Identifying eyestrain symptoms are easy. The difficult part is associating those symptoms with eyestrain because theyâ€™re so common.
Sore eyes, burning when closed, headache, and even nausea are all indications that you are abusing your eyes.
Most of us experience these symptoms but write them off as the result of a long day. The next time you experience these symptoms, be attentive to the signals your body is sending and try these 6 easy ways to prevent eyestrain.
1. Take breaks
One of the most beneficial things you can do is to find the time to take breaks and do something that doesnâ€™t involve looking at the computer screen.
Go get a glass of water, do a lap around your office, or hand deliver a message to the coworker you were planning on emailing. Your eyes use more than one set of muscles meaning that itâ€™s possible to relax one set while using another.
Try shifting your focus from near to far on a regular basis. Alternate your focus from up close to at least 20 feet away and repeat.
2. The 20-20-20 rule
The 20-20-20 rule is when you look into the distance to let your eyes relax. Itâ€™s an easy trick that drastically contributes to the reduction of eyestrain.
For every 20 minutes that you spend staring at the computer screen, spend 20 seconds looking at objects 20 feet away or anything far enough away so that your eyes arenâ€™t struggling to focus.
3. Incorporate it into your routine
Once you start regularly observing the 20-20-20 rule, youâ€™ll find it easier to incorporate it into your routine than you might think.
Try tweaking the rule to better suit your needs. The important thing is to give your eyes a chance to rest regularly. Thereâ€™s no reason that it has to last exactly 20 minutes. Find a schedule that fits your routine and best suits your needs.
As a side note, you may benefit from adjusting your workspace to be ergonomic. A well designed work environment can go a long way when trying to reduce eyestrain.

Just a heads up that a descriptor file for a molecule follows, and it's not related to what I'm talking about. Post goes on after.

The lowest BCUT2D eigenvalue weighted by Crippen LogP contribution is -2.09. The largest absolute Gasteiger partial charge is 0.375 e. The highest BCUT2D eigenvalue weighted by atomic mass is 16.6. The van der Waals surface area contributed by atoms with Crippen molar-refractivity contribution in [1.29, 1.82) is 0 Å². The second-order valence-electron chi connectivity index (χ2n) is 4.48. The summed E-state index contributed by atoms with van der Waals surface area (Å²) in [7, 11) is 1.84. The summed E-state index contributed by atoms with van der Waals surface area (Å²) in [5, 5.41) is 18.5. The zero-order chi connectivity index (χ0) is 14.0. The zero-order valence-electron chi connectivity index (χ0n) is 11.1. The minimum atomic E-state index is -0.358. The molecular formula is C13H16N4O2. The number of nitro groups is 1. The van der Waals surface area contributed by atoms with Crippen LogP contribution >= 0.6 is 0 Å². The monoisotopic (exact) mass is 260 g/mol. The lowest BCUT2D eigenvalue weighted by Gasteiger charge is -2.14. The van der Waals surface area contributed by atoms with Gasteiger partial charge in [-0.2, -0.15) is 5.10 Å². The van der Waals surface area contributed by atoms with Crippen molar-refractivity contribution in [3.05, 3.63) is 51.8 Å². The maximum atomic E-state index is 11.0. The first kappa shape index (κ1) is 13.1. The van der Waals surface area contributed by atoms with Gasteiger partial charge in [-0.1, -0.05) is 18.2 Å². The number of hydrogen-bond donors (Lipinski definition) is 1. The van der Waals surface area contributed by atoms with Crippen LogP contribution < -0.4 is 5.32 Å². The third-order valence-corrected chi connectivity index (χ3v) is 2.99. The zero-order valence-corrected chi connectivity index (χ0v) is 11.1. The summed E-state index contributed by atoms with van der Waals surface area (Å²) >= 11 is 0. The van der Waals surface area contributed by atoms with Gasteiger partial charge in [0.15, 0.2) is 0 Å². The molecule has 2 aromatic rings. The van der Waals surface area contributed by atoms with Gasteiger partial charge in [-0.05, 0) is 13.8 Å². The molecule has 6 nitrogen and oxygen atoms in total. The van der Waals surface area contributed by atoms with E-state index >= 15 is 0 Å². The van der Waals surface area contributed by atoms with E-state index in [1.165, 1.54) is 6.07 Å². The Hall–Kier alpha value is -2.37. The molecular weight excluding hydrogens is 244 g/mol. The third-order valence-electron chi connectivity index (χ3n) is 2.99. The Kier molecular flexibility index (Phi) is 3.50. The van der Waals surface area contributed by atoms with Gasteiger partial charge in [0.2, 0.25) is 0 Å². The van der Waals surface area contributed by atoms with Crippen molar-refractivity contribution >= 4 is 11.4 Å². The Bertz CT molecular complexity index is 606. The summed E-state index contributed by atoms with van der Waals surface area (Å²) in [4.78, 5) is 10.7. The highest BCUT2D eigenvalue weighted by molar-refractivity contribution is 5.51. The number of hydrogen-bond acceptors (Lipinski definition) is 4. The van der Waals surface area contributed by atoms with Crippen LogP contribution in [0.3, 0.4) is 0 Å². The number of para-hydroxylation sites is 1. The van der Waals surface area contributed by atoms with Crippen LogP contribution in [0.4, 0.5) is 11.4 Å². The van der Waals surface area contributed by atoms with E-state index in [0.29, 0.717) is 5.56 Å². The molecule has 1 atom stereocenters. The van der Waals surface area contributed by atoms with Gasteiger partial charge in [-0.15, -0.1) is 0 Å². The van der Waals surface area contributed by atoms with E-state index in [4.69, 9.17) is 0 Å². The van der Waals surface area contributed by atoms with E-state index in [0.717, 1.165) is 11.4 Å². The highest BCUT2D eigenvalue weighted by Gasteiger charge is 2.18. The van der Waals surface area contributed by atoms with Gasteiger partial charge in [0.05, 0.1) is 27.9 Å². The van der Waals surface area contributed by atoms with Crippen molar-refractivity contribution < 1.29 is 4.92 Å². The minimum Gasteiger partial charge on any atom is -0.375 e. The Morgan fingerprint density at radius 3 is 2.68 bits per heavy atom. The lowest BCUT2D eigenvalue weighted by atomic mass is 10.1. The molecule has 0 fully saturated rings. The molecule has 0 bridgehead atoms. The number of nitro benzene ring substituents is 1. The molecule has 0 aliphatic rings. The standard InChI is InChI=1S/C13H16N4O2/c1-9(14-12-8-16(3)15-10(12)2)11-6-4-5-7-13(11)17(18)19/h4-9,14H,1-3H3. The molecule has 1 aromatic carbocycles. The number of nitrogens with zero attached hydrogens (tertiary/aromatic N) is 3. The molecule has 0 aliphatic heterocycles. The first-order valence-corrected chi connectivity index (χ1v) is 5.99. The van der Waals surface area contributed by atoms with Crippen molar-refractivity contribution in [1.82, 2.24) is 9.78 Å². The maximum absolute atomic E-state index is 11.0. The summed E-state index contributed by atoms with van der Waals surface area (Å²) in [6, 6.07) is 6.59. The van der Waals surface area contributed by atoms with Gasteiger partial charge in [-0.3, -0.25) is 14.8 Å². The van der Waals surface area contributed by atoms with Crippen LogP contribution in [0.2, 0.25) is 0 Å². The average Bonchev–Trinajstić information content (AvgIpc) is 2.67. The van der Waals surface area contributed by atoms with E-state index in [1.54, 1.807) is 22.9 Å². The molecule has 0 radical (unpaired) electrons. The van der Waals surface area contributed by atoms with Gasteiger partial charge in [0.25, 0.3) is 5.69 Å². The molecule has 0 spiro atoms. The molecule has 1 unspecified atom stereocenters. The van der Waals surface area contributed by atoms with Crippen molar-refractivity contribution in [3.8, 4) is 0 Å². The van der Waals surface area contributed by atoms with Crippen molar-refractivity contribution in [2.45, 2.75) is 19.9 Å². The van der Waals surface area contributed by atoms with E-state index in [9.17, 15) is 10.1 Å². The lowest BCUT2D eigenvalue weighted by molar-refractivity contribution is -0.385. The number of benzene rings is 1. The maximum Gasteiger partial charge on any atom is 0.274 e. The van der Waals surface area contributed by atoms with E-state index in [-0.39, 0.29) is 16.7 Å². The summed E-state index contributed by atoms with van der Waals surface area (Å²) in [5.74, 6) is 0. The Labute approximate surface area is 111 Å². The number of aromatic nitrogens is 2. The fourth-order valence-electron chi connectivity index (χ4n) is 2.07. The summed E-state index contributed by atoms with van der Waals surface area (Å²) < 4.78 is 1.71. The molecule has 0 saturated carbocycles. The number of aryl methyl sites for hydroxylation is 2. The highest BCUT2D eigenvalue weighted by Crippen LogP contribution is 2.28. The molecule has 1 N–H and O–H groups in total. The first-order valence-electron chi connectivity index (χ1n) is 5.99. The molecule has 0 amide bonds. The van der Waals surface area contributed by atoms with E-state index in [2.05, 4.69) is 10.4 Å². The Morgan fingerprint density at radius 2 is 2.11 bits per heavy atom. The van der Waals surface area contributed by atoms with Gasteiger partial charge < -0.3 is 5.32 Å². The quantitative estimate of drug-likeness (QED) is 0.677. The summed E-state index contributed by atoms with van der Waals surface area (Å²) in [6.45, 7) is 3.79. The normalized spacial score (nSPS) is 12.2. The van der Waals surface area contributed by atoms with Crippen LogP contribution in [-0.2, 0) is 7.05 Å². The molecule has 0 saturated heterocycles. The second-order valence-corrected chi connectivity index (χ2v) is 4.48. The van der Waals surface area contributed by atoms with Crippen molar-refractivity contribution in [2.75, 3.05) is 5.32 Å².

4. Reduce glare
Reducing the glare from your computer screen will dramatically reduce the strain on your eyes. Try using non-reflective interfaces whenever possible.
If you have no other option but to use your computer screen, make sure that itâ€™s at a 90-degree angle from any direct light source. Make it a point to use indirect or reflective lighting whenever possible.
The best preventative measure is to use a flat screen monitor because they are not as reflective.
5. Adjust contrast
Ensure that there is good contrast on whatever surface you spend the most time staring at but remember to also reduce the contrast for your peripheral vision. More contrast means more discernible edges which saves your eyes from having to strain to focus.
Having said that, keep in mind that too much contrast with the surrounding area will cause strain through your peripheral vision. Keep the overall lighting at a moderate level so there is good contrast around you, but simultaneously minimize the glare to reduce strain.
6. Adjust color
Use full spectrum lighting. Full spectrum lighting is like sunlight in that it covers the visual spectrum and makes everything easier to see. Adjust the color setting on your monitors and screens accordingly.
Also, try using a combination of fluorescent and incandescent lighting to cover the full visual spectrum. As a bonus, full spectrum lighting has the added benefit of fighting off the â€˜winter blues.â€™
[box type=”note”]Finally, try limiting your overall computer use whenever possible, especially outside of work hours. Itâ€™s difficult to let go of our addiction to technology but give your eyes a rest and get up and take a walk, or read a book.[/box]
If you are feeling the symptoms of strained eyes, try these 6 easy ways to prevent eye strain.